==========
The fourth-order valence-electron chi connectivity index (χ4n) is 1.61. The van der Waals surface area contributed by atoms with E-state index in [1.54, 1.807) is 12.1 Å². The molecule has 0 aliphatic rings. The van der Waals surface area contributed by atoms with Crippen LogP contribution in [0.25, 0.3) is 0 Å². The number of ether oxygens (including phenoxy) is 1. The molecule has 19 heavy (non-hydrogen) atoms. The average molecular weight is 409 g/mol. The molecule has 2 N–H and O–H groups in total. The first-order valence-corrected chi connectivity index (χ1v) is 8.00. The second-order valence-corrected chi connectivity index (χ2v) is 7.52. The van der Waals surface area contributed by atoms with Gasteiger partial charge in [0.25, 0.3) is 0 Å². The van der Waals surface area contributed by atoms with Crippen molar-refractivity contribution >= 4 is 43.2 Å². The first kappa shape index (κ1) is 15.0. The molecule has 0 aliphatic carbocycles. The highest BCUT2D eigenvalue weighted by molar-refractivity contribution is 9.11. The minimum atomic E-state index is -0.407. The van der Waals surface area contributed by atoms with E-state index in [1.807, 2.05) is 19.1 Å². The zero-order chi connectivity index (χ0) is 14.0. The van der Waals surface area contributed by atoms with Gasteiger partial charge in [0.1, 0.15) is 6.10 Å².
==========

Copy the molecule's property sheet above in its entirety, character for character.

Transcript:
The fourth-order valence-electron chi connectivity index (χ4n) is 1.61. The van der Waals surface area contributed by atoms with E-state index in [1.54, 1.807) is 12.1 Å². The molecule has 0 aliphatic rings. The van der Waals surface area contributed by atoms with Crippen LogP contribution in [0.25, 0.3) is 0 Å². The number of ether oxygens (including phenoxy) is 1. The molecule has 19 heavy (non-hydrogen) atoms. The average molecular weight is 409 g/mol. The molecule has 2 N–H and O–H groups in total. The first-order valence-corrected chi connectivity index (χ1v) is 8.00. The second-order valence-corrected chi connectivity index (χ2v) is 7.52. The van der Waals surface area contributed by atoms with Gasteiger partial charge in [0.25, 0.3) is 0 Å². The van der Waals surface area contributed by atoms with Crippen molar-refractivity contribution >= 4 is 43.2 Å². The first kappa shape index (κ1) is 15.0. The molecule has 0 aliphatic carbocycles. The highest BCUT2D eigenvalue weighted by molar-refractivity contribution is 9.11. The minimum atomic E-state index is -0.407. The van der Waals surface area contributed by atoms with E-state index in [1.807, 2.05) is 19.1 Å². The zero-order chi connectivity index (χ0) is 14.0. The van der Waals surface area contributed by atoms with Gasteiger partial charge in [0.1, 0.15) is 6.10 Å².